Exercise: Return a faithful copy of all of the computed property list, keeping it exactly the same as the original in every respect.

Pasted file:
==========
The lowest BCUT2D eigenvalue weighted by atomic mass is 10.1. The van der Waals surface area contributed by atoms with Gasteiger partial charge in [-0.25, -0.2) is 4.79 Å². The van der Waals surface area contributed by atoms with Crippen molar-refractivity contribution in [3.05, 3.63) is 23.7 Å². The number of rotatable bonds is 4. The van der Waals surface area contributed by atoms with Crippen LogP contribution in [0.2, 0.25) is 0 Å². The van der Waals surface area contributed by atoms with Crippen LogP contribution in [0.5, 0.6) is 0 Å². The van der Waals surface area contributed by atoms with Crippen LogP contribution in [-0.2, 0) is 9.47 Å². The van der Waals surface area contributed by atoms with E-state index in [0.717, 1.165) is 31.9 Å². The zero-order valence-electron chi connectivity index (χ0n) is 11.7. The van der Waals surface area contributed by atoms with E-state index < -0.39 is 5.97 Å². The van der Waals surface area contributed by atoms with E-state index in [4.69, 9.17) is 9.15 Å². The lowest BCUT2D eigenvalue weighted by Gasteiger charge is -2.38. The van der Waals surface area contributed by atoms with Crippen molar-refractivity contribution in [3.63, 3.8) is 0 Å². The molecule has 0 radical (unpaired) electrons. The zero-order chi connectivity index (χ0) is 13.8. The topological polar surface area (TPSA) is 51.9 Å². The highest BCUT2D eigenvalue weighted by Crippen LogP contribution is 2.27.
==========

The lowest BCUT2D eigenvalue weighted by atomic mass is 10.1. The van der Waals surface area contributed by atoms with Gasteiger partial charge in [-0.25, -0.2) is 4.79 Å². The van der Waals surface area contributed by atoms with Crippen molar-refractivity contribution in [3.05, 3.63) is 23.7 Å². The number of rotatable bonds is 4. The van der Waals surface area contributed by atoms with Crippen LogP contribution in [0.2, 0.25) is 0 Å². The van der Waals surface area contributed by atoms with Crippen LogP contribution in [0.5, 0.6) is 0 Å². The van der Waals surface area contributed by atoms with Crippen LogP contribution in [-0.2, 0) is 9.47 Å². The van der Waals surface area contributed by atoms with E-state index in [0.717, 1.165) is 31.9 Å². The zero-order valence-electron chi connectivity index (χ0n) is 11.7. The van der Waals surface area contributed by atoms with E-state index < -0.39 is 5.97 Å². The van der Waals surface area contributed by atoms with E-state index in [4.69, 9.17) is 9.15 Å². The lowest BCUT2D eigenvalue weighted by Gasteiger charge is -2.38. The van der Waals surface area contributed by atoms with Crippen molar-refractivity contribution in [3.63, 3.8) is 0 Å². The molecule has 0 radical (unpaired) electrons. The zero-order chi connectivity index (χ0) is 13.8. The topological polar surface area (TPSA) is 51.9 Å². The highest BCUT2D eigenvalue weighted by Crippen LogP contribution is 2.27.